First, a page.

The harried mother of a newborn reached for her cellphone and heard a loving voice say, “How are you, Darling? What kind of day are you having?” “Oh, Mom,” said the young mother while breaking into tears, “I’ve had such a bad day. The baby won’t eat. The garbage disposal is backed up and leaking. I need to go shopping, but don’t have the energy, and besides I’ve just sprained my ankle and have to hobble around. The house is a wreck, and I’m supposed to have two friends over for dinner tonight.”

The mother was shocked and full of sympathy. “Oh, darling,” she said, “sit down, relax, and close your eyes. I’ll be over in half an hour. I’ll do your shopping, clean up the house, and cook your dinner for you. I’ll feed the baby, and I’ll call a repairman I know who’ll be at your house to fix the garbage disposal and leak in a jiffy. Now stop crying. I’ll do everything. In fact, I’ll call George at the office and tell him to get over at your house and help, too.”

The young mother asked, “Who’s George?” Her mother replied, “Why, George! Your father… Is this 284-1373?” The young mother replied, “No, it’s 284-1376.” The older woman said in return, “Oh, I’m sorry. I guess I have the wrong number.” There was a short pause. Then the young woman asked, “Does this mean you’re not coming over?”

Are you feeling it? A lot of us are, aren’t we?  So, we pray, “Please, Lord, show up in our time of need. We don’t know what to do, or which way to turn. Save us from this pandemic; in Jesus’ name. Amen!” Thank God that we reopen the church this coming Sunday. I sure do need it!

Needing a New Exodus

Do you think things are improving, going sideways, or backwards in our world? N.T. Wright’s book The New Testament in Its World is proof-positive that the world has seen worse days than ours, but it also wonderfully lays out God’s plan in Jesus Christ to redeem the world, and set things right. It has been a timely study with all that we have going on. It addresses our COVID-19 ravaged and racially distraught world with mascots changing, statues toppling, and every other kind of turmoil.  It begs the question, “Where do we turn for an expectation that everything is going to be okay?”

 Decades ago we saw impoverished and victimized people find hope in Liberation Theology. The leaders of this movement were primarily in Central and South America, with people like Gustavo Gutierrez, Jose Bonino, and Oscar Romero. The 60’s and 70’s gave birth to similar movements in the US with the work of James Cone and Carol Christ with Black Liberationist Theology and the Feminist Movement. Though some have said that Liberation Theology is a relic of the past, recent events have given it new life.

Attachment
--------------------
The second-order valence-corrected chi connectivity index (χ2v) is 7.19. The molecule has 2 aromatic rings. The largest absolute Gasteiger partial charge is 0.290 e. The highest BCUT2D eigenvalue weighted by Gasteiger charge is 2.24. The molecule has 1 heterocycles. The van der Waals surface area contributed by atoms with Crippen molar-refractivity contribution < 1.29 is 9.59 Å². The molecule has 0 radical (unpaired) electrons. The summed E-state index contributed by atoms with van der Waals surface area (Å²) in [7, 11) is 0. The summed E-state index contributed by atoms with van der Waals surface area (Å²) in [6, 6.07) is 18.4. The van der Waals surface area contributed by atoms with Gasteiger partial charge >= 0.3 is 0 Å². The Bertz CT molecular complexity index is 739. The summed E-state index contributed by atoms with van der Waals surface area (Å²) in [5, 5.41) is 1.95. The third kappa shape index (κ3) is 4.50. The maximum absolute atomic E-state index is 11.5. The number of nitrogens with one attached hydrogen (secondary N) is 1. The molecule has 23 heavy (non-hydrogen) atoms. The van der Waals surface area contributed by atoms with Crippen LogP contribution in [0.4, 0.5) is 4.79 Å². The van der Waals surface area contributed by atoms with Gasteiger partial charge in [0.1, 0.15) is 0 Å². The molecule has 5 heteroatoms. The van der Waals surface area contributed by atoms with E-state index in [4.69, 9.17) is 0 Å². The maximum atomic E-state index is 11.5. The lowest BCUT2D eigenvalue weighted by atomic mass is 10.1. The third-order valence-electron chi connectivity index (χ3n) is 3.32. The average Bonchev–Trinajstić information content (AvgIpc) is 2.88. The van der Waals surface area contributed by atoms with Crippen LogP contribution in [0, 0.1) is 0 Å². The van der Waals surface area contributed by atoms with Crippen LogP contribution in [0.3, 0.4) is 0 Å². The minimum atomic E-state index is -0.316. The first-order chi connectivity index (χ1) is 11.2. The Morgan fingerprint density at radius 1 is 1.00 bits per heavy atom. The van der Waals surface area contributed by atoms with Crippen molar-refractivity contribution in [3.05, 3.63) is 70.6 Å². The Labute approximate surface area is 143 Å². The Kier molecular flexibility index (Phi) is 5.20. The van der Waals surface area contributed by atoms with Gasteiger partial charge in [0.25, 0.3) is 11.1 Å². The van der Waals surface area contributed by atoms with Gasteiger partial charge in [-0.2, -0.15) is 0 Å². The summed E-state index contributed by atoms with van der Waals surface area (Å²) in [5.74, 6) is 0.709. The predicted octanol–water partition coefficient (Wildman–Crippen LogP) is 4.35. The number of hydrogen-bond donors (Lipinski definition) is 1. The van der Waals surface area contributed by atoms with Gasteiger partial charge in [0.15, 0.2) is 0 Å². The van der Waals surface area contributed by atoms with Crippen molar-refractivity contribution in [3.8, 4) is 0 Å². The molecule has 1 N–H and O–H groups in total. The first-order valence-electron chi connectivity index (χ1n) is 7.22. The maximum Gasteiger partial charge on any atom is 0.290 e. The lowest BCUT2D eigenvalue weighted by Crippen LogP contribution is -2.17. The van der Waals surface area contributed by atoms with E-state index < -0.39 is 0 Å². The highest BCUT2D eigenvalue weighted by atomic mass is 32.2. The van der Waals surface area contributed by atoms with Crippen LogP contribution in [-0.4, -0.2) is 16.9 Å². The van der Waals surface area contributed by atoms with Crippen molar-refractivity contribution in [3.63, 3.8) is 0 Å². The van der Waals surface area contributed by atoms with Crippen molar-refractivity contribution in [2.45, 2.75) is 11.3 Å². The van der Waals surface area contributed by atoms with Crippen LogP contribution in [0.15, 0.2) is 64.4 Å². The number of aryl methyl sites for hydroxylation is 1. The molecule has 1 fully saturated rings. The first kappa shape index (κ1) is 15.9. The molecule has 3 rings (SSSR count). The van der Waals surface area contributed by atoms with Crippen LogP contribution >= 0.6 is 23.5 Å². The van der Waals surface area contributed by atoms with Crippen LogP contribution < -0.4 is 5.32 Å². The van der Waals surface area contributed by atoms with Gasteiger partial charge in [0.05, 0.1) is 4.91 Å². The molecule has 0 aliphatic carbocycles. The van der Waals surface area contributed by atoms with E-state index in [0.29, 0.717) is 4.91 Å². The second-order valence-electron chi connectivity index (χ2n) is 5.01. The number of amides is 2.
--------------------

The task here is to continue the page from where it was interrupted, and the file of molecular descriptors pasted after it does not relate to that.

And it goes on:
If Jesus is King, though some might find the notion of royalty offensive, then how does that shape our current theology of God’s Peaceable Kingdom? How do we keep things both orthodox and sensitive to the plight of the oppressed? One way to do that is to use what the earlier practitioners used. They based their whole premise of God taking the side of the poor on the Exodus events. The Exodus became an outright call to revolt and protest in an earlier generation, but what many find most hope-filled about the Exodus is that God does the action, the saving, and the liberation. We’re actors in the drama, but God is the Director.

The Exodus is, therefore, not as much about anarchy and lawlessness, but non-violent witness. If focused on what God does, then it truly represents the original Exodus. The Jews in Egypt didn’t fight back. God did it for them. This has been the most successful model of real liberation. Although it is not natural for any of us to be passive, even Jesus’ “exodus” from the tomb wasn’t by his own hand. God delivered him, and He can deliver us! It is God’s mighty acts in salvation that give us hope. No protest movement or revolt will long live unless God be the Warrior that defeats pharaoh’s armies and parts the waters!

The Exodus events are echoed throughout the entire Bible and human history. Think about how its themes are repeated. Moses is called from childhood to be special as he was saved as an infant from drowning and raised as an adopted child of pharaoh. Jesus certainly had a unique birth through the Virgin Mary. Moses worked many signs and miracles, and so did Jesus. God provided Moses with bread from heaven in the form of “manna,” while Jesus fed the multitudes and called himself “the Bread of Life.” Moses liberated people, and Jesus frees us from sin, death and so much more. Moses led the people through the wilderness to the brink of the Promised Land, but Jesus takes us all the way in! Jesus is Moses on steroids. Jesus delivers and gives real hope that lasts.

There are more similarities than imaginable. For instance, it is perfectly appropriate for, “The Ten Commandments,” with Charlton Heston to be shown at Easter, an Exodus movie that merges with Jesus’ own exodus/departure from the grave. The Jewish deliverance commemorated via the Passover meal is fulfilled in Jesus, as it says in I Corinthians 5:7, “Christ our Passover has been sacrificed for us, therefore let us keep the feast!” Jesus becomes the unblemished Passover lamb that was sacrificed to protect us. He is called “the Lamb of God” by John the Baptist (John 1:29), and “the lamb that was slain before the creation of the world” in Revelation 13:8. The connection with Jesus and the Passover meal in Exodus are obvious!